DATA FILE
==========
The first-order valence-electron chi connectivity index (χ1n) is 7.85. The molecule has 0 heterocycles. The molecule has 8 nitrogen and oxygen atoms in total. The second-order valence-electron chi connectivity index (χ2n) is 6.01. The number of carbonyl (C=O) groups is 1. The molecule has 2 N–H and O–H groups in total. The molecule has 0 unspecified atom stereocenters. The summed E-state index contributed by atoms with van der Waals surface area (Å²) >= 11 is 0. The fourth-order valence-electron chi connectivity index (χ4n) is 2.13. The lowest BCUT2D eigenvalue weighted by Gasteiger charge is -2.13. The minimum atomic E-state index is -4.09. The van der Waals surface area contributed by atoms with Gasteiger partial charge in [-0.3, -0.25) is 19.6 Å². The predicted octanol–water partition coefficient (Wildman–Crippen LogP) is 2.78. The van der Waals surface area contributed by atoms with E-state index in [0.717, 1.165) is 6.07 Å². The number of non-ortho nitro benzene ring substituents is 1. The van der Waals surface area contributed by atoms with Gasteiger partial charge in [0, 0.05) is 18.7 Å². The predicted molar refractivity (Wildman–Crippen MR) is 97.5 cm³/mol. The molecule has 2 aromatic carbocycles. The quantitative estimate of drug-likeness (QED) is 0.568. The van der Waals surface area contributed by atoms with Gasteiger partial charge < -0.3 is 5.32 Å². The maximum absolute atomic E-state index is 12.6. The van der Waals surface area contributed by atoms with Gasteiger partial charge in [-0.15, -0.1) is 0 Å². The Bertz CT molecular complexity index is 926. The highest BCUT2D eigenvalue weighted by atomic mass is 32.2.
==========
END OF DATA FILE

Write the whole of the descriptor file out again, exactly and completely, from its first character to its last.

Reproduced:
The first-order valence-electron chi connectivity index (χ1n) is 7.85. The molecule has 0 heterocycles. The molecule has 8 nitrogen and oxygen atoms in total. The second-order valence-electron chi connectivity index (χ2n) is 6.01. The number of carbonyl (C=O) groups is 1. The molecule has 2 N–H and O–H groups in total. The molecule has 0 unspecified atom stereocenters. The summed E-state index contributed by atoms with van der Waals surface area (Å²) >= 11 is 0. The fourth-order valence-electron chi connectivity index (χ4n) is 2.13. The lowest BCUT2D eigenvalue weighted by Gasteiger charge is -2.13. The minimum atomic E-state index is -4.09. The van der Waals surface area contributed by atoms with Gasteiger partial charge in [-0.3, -0.25) is 19.6 Å². The predicted octanol–water partition coefficient (Wildman–Crippen LogP) is 2.78. The van der Waals surface area contributed by atoms with E-state index in [0.717, 1.165) is 6.07 Å². The number of non-ortho nitro benzene ring substituents is 1. The van der Waals surface area contributed by atoms with Gasteiger partial charge in [0, 0.05) is 18.7 Å². The predicted molar refractivity (Wildman–Crippen MR) is 97.5 cm³/mol. The molecule has 2 aromatic carbocycles. The quantitative estimate of drug-likeness (QED) is 0.568. The van der Waals surface area contributed by atoms with Gasteiger partial charge < -0.3 is 5.32 Å². The maximum absolute atomic E-state index is 12.6. The van der Waals surface area contributed by atoms with Gasteiger partial charge in [-0.15, -0.1) is 0 Å². The Bertz CT molecular complexity index is 926. The highest BCUT2D eigenvalue weighted by atomic mass is 32.2.